A vector is a structured entity in which random elements may be accessed with an
integer index. A vector has a single dimension. Its maximum size is determined by the
implementation and available space. A vector is denoted by enclosing its elements within square
[COLORS (RED BLUE)]
Built-in Vector Creation and Copying Functions
(mkvect UPLIM:integer): vector expr
Defines and allocates space for a vector with (add1 UPLIM) elements
accessed as 0 ... UPLIM. Each element is initialized to nil. If UPLIM is -1,
an empty vector is returned. An error occurs if UPLIM is less than -1 or if
the amount of available memory is insufficient for a vector of this size.
⋆⋆⋆⋆⋆ A vector of size UPLIM cannot be allocated
(make-vector UPLIM:integer INITVAL:any): vector expr
Similar to mkvect, except that each element is initialized to INITVAL. Note
the difference between this function and make-string, (see the section on
creating and copying strings in Chapter 6). This function creates a vector
of (add1 UPLIM) elements where make-string creates a string of UPLIM
The vector created by this function will contain (add1 UPLIM) references to INTVAL as
opposed to creating a copy of UPLIM for each entry.
1 lisp> (setq array (make-vector 1 (make-vector 1 0)))
[[0 0] [0 0]]
2 lisp> (vector-store (vector-fetch array 0) 0 1)
3 lisp> array
[[1 0] [1 0]]
(vector [ARGS:any]): vector nexpr
Create vector of elements from the list ARGS. The size of the vector will
be equal to the number of elements in the list ARGS. Each element of the
vector is initialized to the corresponding element from ARGS
(copyvectortofrom NEW:vector OLD:vector):NEW:vector expr
The elements of NEW are set to the corresponding elements of OLD The
elements are not copied.
1 lisp> (setq a [[1 2 3]])
[[1 2 3]]
2 lisp> (setq b )
3 lisp> (copyvectortofrom b a)
[[1 2 3]]
4 lisp> (eq (getv a 0) (getv b 0))
(copyvector V:vector): vector expr
Create a new vector, with the elements initalized from the corresponding
elements of V. The elements of V are not copied.
1 lisp> (setq a "A STRING")
2 lisp> (setq b (vector a))
3 lisp> (setq c (copyvector b))
4 lisp> (eq (getv b 0) (getv c 0))
20.1.1 About the Basic Operations on Vectors
The functionality provided here overlaps what is provided in some other ways. The functions
provided here have well-chosen names and definitions, they provide the option of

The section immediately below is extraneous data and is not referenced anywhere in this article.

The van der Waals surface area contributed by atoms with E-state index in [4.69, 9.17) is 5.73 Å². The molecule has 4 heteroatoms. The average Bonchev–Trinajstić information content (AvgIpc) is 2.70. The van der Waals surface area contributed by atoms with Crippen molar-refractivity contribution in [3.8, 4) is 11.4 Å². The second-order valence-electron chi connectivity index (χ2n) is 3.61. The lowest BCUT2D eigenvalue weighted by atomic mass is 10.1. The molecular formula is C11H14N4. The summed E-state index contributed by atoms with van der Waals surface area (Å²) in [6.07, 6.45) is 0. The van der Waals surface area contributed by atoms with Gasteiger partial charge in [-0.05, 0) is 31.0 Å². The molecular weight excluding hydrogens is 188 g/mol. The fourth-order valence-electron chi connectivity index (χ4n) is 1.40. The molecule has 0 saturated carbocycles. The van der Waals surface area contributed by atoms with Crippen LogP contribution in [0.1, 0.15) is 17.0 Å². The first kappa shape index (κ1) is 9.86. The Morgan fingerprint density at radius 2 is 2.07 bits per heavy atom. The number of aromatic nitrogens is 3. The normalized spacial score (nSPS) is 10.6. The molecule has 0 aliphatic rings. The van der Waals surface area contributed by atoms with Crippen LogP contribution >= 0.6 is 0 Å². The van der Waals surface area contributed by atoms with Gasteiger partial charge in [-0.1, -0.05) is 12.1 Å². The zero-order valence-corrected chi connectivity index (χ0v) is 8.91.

generating efficient code, and they are consistent with the esthetic preferences of our
20.1.2 The Operations
This section documents functions in the library module slow-vectors . There is another library
module called fast-vectors. The fast-vectors module provides alternate definitions for these
functions. When the switch fast-vectors is non-nil the compiler will use these alternate
definitions to produce effiecient code. However, there will not be any verification that arguments
are of correct type (in addition, it is assumed that numeric arguments are within a proper range).
If invalid arguments are used, then at best your code will not generate correct results, you may
actually damage the PSL system. There are two side effects to loading fast-vectors.
The slow-vectors module will be loaded and the switch fast-vectors will be set to
(vector-fetch V:vector I:integer): any expr
Accesses an element of a PSL vector. Vector indexes start with 0. The thing
stored in that position of the vector is returned.
(vector-store V:vector I:integer X:any): None Returned expr
Stores into a PSL vector. Vector indexes start with 0.
(vector-size V:vector): integer expr
Returns the number of elements in a PSL vector. Since indexes start with
index 0, the size is one larger than the greatest legal index. See also just
(vector-upper-bound V:vector): integer expr
Returns the greatest legal index for accessing or storing into a PSL vector.
See also just above.
(vector-empty? V:vector): boolean expr
True if the vector has no elements (its size is 0), otherwise NIL.
20.1.3 Built-in Operations on Vectors
These predate the fast-vectors (f-vector) and slow-vectors (s-vector) library modules.
(getv V:vector INDEX:integer): any expr
Returns the value stored at position INDEX of the vector V. The type
mismatch error may occur. An error occurs if the INDEX does not lie within
0 ... (upbv V) inclusive:
⋆⋆⋆⋆⋆ INDEX subscript is out of range
(putv V:vector INDEX:integer VALUE:any): any expr
Stores VALUE in the vector V at position INDEX, VALUE is returned.
A type mismatch error will occur if V is not a vector. If INDEX is either
negative or greater than (upbv V) then an error occurs.
⋆⋆⋆⋆⋆ Subscript ‘INDEX' in PutV is out of range
(upbv U:any): nil, integer expr
Returns the upper limit of U if U is a vector, or nil if it is not.